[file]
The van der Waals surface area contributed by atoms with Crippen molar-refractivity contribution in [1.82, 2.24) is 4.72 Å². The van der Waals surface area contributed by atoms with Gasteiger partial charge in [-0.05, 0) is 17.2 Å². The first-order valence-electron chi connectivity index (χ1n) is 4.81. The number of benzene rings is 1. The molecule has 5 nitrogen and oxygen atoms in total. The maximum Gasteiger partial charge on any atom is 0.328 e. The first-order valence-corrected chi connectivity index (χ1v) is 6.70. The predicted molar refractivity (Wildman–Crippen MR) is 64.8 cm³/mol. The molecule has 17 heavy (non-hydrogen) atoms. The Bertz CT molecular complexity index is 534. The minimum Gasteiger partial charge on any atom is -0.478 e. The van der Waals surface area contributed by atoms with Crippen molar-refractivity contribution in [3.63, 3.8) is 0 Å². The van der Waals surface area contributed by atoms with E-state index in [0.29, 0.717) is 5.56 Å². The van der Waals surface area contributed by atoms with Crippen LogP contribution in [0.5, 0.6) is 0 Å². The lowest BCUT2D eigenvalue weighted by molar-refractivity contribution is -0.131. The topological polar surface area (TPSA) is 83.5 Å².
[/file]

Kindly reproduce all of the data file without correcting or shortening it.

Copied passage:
The van der Waals surface area contributed by atoms with Crippen molar-refractivity contribution in [1.82, 2.24) is 4.72 Å². The van der Waals surface area contributed by atoms with Gasteiger partial charge in [-0.05, 0) is 17.2 Å². The first-order valence-electron chi connectivity index (χ1n) is 4.81. The number of benzene rings is 1. The molecule has 5 nitrogen and oxygen atoms in total. The maximum Gasteiger partial charge on any atom is 0.328 e. The first-order valence-corrected chi connectivity index (χ1v) is 6.70. The predicted molar refractivity (Wildman–Crippen MR) is 64.8 cm³/mol. The molecule has 17 heavy (non-hydrogen) atoms. The Bertz CT molecular complexity index is 534. The minimum Gasteiger partial charge on any atom is -0.478 e. The van der Waals surface area contributed by atoms with Crippen molar-refractivity contribution in [3.63, 3.8) is 0 Å². The van der Waals surface area contributed by atoms with E-state index in [0.29, 0.717) is 5.56 Å². The van der Waals surface area contributed by atoms with Crippen LogP contribution in [0.5, 0.6) is 0 Å². The lowest BCUT2D eigenvalue weighted by molar-refractivity contribution is -0.131. The topological polar surface area (TPSA) is 83.5 Å².